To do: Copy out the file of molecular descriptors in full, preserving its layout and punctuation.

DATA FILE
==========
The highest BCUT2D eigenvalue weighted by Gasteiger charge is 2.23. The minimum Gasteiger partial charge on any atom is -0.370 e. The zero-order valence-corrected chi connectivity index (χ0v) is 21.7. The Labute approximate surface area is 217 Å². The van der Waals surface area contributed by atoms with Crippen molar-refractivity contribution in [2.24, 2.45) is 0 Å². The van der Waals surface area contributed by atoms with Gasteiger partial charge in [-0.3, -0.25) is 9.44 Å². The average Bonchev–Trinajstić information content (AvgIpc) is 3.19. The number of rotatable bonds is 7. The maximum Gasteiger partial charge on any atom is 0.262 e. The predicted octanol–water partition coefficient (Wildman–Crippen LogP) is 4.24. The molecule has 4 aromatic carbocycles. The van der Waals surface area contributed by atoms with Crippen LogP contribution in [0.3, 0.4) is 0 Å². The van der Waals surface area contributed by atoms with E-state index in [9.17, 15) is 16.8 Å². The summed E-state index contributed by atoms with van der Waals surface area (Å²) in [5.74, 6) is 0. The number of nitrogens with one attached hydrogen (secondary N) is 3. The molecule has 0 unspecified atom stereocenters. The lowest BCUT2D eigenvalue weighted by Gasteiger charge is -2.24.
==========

The highest BCUT2D eigenvalue weighted by Gasteiger charge is 2.23. The minimum Gasteiger partial charge on any atom is -0.370 e. The zero-order valence-corrected chi connectivity index (χ0v) is 21.7. The Labute approximate surface area is 217 Å². The van der Waals surface area contributed by atoms with Crippen molar-refractivity contribution in [2.24, 2.45) is 0 Å². The van der Waals surface area contributed by atoms with Gasteiger partial charge in [-0.3, -0.25) is 9.44 Å². The average Bonchev–Trinajstić information content (AvgIpc) is 3.19. The number of rotatable bonds is 7. The maximum Gasteiger partial charge on any atom is 0.262 e. The predicted octanol–water partition coefficient (Wildman–Crippen LogP) is 4.24. The molecule has 4 aromatic carbocycles. The van der Waals surface area contributed by atoms with Crippen LogP contribution in [0.3, 0.4) is 0 Å². The van der Waals surface area contributed by atoms with E-state index in [9.17, 15) is 16.8 Å². The summed E-state index contributed by atoms with van der Waals surface area (Å²) in [5.74, 6) is 0. The number of nitrogens with one attached hydrogen (secondary N) is 3. The molecule has 0 unspecified atom stereocenters. The lowest BCUT2D eigenvalue weighted by Gasteiger charge is -2.24.